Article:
Michael McMenamin is the co-author with his son Patrick of the award winning 1930s era historical novels featuring Winston Churchill and his fictional Scottish goddaughter, the adventure-seeking Hearst photojournalist Mattie McGary. The first five novels in the series—The DeValera Deception, The Parsifal Pursuit, The Gemini Agenda, The Berghof Betrayal and The Silver Mosaic—received a total of 15 literary awards. He is currently at work with his daughter Kathleen McMenamin on the sixth Winston and Mattie historical adventure, The Liebold Protocol

Michael is the author of the critically acclaimed Becoming Winston Churchill, The Untold Story of Young Winston and His American Mentor [Hardcover, Greenwood 2007; Paperback, Enigma 2009] and the co-author of Milking the Public, Political Scandals of the Dairy Lobby from LBJ to Jimmy Carter [Nelson Hall, 1980]. He is an editorial board member of Finest Hour, the quarterly journal of the International Churchill Society and a contributing editor for the libertarian magazine Reason. His work also has appeared in The Churchills in Ireland, 1660-1965, Corrections and Controversies [Irish Academic Press, 2012] as well as two Reason anthologies, Free Minds & Free Markets, Twenty Five Years of Reason [Pacific Research Institute, 1993] and Choice, the Best of Reason [BenBella Books, 2004]. A full-time writer, he was formerly a first amendment and media defense lawyer and a U.S. Army Counterintelligence Agent.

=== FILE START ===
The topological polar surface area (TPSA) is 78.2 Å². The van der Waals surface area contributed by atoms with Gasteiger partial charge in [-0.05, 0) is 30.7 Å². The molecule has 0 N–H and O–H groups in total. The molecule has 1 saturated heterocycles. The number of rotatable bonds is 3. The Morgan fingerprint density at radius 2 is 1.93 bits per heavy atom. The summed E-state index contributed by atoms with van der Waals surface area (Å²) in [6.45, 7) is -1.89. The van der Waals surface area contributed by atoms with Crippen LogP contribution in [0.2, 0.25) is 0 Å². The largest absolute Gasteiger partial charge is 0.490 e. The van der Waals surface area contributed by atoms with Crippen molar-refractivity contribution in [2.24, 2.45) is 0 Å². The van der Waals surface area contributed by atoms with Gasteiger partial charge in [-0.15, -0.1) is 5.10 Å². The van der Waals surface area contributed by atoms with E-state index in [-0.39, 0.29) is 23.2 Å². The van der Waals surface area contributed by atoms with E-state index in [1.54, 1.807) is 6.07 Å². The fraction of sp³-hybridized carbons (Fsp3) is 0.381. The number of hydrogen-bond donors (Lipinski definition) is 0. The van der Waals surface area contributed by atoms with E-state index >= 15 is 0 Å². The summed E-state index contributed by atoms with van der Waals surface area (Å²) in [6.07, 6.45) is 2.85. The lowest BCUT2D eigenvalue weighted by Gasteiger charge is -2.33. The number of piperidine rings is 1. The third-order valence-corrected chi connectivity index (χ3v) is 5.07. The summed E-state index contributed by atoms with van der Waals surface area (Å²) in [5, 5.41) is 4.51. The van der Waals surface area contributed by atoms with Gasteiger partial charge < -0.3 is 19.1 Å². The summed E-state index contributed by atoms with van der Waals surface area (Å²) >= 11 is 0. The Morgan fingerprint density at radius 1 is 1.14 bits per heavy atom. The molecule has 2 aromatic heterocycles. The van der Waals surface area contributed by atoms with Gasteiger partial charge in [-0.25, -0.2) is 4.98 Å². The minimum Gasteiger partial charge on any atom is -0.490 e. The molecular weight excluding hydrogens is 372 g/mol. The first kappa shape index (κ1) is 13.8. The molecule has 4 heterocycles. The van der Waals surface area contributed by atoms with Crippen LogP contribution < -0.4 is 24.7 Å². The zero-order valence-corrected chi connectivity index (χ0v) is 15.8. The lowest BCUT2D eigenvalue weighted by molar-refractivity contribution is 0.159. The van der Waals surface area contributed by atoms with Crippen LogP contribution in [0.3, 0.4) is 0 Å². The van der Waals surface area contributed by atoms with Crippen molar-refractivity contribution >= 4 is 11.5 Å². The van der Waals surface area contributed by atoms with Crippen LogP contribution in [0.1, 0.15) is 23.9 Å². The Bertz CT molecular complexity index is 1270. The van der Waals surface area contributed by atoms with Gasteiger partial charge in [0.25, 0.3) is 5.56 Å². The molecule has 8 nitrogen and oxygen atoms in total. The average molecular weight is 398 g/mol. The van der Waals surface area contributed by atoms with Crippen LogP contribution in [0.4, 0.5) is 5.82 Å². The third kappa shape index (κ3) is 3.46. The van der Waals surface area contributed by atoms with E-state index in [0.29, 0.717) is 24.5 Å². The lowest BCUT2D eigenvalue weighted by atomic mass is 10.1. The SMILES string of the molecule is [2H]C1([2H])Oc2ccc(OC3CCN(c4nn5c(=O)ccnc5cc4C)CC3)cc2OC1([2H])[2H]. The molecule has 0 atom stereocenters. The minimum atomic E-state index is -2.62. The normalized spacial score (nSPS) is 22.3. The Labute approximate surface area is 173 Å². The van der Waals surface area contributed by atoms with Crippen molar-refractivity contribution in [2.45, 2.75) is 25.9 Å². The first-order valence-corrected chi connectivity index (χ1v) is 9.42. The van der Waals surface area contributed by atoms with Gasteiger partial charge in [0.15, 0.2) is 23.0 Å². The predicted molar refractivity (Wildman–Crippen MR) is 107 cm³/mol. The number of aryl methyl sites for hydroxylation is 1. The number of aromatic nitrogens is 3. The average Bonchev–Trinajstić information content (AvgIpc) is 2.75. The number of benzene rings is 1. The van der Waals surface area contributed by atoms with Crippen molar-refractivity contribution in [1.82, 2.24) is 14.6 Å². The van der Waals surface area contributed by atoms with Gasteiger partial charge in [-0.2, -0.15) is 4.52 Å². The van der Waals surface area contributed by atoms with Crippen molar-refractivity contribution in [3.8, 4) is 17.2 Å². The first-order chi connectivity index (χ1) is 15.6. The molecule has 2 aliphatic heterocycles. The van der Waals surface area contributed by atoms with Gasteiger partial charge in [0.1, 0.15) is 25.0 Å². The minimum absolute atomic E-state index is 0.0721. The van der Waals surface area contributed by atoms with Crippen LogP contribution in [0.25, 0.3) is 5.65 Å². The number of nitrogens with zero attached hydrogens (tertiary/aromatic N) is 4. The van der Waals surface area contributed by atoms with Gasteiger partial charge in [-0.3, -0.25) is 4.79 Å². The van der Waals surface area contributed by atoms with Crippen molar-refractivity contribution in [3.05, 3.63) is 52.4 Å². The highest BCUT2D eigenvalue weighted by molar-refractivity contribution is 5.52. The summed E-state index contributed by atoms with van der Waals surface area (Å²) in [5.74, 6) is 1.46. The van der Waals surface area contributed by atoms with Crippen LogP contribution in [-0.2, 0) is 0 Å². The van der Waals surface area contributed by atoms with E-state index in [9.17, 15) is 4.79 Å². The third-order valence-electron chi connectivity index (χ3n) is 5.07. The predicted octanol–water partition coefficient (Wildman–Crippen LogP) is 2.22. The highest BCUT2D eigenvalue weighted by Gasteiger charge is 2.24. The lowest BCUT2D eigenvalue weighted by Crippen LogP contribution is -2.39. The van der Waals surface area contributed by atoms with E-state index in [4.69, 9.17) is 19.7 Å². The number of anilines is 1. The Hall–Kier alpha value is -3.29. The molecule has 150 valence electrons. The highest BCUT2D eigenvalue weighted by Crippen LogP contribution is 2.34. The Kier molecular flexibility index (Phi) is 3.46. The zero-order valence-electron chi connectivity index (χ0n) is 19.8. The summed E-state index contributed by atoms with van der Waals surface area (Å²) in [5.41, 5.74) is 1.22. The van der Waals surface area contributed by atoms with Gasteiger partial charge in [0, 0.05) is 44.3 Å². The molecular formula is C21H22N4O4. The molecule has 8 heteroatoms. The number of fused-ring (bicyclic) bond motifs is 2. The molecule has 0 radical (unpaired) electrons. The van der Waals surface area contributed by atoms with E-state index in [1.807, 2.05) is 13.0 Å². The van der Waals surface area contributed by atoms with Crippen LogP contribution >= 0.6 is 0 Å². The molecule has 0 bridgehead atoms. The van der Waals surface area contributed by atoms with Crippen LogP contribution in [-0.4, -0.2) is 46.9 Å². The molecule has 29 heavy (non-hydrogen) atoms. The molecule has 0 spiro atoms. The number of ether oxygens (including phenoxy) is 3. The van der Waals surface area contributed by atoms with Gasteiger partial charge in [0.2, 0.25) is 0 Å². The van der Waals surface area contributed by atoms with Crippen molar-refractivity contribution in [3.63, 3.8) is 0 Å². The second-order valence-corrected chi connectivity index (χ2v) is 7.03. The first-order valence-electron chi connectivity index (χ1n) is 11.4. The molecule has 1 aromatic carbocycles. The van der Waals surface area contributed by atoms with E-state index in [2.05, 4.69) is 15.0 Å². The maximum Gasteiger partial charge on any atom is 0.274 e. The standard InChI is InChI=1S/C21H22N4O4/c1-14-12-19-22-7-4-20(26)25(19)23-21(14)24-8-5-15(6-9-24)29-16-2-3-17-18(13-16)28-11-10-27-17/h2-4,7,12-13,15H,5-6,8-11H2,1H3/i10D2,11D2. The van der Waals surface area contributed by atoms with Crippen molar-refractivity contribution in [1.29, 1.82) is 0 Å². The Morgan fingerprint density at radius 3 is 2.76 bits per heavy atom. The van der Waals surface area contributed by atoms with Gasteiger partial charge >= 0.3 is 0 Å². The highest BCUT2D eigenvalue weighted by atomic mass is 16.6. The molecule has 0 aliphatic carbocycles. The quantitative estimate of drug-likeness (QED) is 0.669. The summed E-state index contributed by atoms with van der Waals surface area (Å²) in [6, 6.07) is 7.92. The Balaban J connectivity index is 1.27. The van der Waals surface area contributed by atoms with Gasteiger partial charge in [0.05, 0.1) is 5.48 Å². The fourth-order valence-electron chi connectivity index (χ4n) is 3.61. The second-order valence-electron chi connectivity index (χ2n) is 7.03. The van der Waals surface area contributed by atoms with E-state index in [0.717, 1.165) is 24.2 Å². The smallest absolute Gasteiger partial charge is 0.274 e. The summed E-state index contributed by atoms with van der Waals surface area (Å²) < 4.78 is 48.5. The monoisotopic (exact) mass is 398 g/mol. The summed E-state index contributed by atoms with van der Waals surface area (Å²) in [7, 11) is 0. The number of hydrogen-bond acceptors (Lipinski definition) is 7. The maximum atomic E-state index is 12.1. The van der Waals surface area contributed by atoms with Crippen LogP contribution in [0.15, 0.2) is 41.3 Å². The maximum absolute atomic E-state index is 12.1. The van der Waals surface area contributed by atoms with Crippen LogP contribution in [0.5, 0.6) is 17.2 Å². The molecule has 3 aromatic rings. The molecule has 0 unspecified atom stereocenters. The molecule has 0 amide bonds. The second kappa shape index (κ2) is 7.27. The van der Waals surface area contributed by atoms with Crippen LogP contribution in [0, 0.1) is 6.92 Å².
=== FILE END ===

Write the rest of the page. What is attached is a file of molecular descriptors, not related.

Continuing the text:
Kathleen, the other half of the father-daughter writing team, has been editing her father’s writing for longer than she cares to remember. She is the co-author with her sister Kelly of the critically acclaimed Organize Your Way: Simple Strategies for Every Personality [Sterling, 2017]. The two sisters are professional organizers, personality-type experts and the founders of PixiesDidIt, a home and life organization business. Kathleen is an honors graduate of Sarah Lawrence College and has an MFA in Creative Writing from New York University. The novella Appointment in Prague is her second joint writing project with her father. Their first was “Bringing Home the First Amendment”, a review in the August 1984 Reason magazine of Nat Hentoff’s The Day They Came to Arrest the Book. While a teen-ager, she and her father would often take runs together, creating plots for adventure stories as they ran.